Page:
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World first: landmark new DNA screening study to offer free genetic testing to young adults for cancer risk

Cancer screening

A landmark new DNA screening study to identify cancer risk in young adults will go ahead, after Monash University researcher Associate Professor Paul Lacaze was awarded a $2.97 million Medical Research Future Fund (MRFF) grant today. 

The study will develop a new low-cost DNA screening test which will be offered to 10,000 young Australians. The new approach, once scaled-up, has the potential to drastically improve access to preventive genetic testing in Australia, and could help make Australia the world’s first nation to offer preventive DNA screening through a public healthcare system.

The new study – ‘DNACancerScreen’ – will investigate the acceptability, cost-effectiveness and scalability of offering preventive DNA screening to healthy young adults aged 18 to 40 years for cancer prevention.  

Currently, clinical genetic testing to detect DNA changes that increase cancer risk (found in around one in 66 adults) is only offered to a proportion of those with symptoms or family history of cancer. 

This misses up to 90 per cent of high-risk individuals in the population who carry these genetic risk variants, who mostly remain undetected and unaware of their risk. 

The study aims to fill this gap, identifying people who are living with a heightened cancer risk who would ordinarily be informed only after a potentially incurable cancer is diagnosed.

Participants will be recruited via a targeted social media campaign, and then invited to help co-develop the screening program as a pilot group.

Associate Professor Lacaze heads up the Monash School of Public Health and Preventive Medicine’s Public Health Genomics Unit.

“This is a welcome investment to help Australia make the critical move into a new paradigm of preventive DNA testing at population-scale, to identify people at high genetic risk of cancer while they are still young and healthy,” Associate Professor Lacaze said.

“This will help empower young Australians to take pro-active steps to mitigate risk, for earlier detection, surveillance from a younger age, and prevention of cancer altogether.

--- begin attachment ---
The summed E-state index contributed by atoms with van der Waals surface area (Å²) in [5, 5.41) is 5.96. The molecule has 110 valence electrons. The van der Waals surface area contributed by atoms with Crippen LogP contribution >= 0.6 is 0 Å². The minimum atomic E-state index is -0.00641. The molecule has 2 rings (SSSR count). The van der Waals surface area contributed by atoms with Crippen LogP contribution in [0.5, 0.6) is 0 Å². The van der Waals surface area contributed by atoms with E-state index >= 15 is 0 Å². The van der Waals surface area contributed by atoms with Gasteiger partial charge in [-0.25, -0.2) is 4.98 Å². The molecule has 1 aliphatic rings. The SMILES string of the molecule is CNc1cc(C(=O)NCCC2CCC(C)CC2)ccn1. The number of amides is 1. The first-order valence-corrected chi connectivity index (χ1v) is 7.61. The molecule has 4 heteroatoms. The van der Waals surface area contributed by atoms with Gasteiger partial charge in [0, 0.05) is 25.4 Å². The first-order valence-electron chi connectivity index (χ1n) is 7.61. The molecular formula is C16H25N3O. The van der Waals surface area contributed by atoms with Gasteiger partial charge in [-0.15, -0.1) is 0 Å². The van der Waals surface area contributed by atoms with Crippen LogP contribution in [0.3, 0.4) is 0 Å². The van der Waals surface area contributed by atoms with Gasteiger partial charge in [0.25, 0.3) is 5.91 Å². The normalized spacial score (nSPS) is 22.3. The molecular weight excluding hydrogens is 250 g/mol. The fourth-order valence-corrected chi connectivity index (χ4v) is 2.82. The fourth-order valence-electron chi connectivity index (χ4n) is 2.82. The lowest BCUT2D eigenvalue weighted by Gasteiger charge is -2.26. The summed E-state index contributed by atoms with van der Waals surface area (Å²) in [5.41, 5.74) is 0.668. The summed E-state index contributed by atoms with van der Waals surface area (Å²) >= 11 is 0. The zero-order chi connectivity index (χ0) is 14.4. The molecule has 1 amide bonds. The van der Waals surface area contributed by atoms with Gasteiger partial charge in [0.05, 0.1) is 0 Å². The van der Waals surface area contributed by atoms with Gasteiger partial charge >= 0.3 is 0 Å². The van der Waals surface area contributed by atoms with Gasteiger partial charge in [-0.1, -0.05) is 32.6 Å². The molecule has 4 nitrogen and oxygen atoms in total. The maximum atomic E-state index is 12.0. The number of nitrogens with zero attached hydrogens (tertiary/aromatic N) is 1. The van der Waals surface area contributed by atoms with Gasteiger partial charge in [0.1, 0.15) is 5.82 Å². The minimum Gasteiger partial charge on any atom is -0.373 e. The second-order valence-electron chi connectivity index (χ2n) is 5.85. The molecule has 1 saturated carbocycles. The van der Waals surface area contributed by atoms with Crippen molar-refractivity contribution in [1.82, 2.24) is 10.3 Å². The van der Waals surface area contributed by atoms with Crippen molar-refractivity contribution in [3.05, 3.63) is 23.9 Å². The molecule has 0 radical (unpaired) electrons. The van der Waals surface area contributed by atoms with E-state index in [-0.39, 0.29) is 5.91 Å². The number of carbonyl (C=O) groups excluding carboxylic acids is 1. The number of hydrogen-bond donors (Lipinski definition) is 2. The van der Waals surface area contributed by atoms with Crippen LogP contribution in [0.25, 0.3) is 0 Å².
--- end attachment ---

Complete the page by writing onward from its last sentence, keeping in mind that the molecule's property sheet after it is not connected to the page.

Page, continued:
“This type of preventive DNA testing will not only save lives, but also save the Australian public healthcare system money by preventing thousands of cancers.”

Together with a team of internationally recognised leaders in genomics, oncology, epidemiology, clinical genetics and health policy, Associate Professor Lacaze will develop a new DNA-based screening tool for the program, and help accelerate its implementation into the Australian healthcare system. 

The screening will search for genetic changes associated with two well-characterised familial cancer syndromes: Hereditary Breast and Ovarian Cancer (HBOC) and Lynch Syndrome (LS). Together these syndromes affect one in 66 people. Effective, proven interventions to reduce risk are available for them once risk has been identified, supported by existing clinical guidelines. 

HBOC confers a high risk for breast, ovarian, prostate and pancreatic cancer, and melanomas in those affected, while Lynch Syndrome confers a high risk for colorectal, endometrial, ovarian and other cancers. 

Associate Professor Lacaze says: “Whilst genetic tests have been available for these cancer predisposition syndromes for many years, they’ve only been offered to a very small number of people. My vision is to use them in a far more widespread, scalable and preventive way, to find far more people in the population at high risk, offering them access to preventive care and informed decision making far earlier”.

Current targeted screening programs in Australia are estimated to miss 50-90 per cent of people carrying mutations in the BRCA1 and BRCA2 genes which are associated with HBOC, and around 95 per cent of those carrying Lynch Syndrome gene changes.

Population genomic screening is a low-cost tool to implement, and can result in major health savings through reduced hospitalisations where cancer is avoided, delayed or detected early.

Photo by National Cancer Institute on Unsplash

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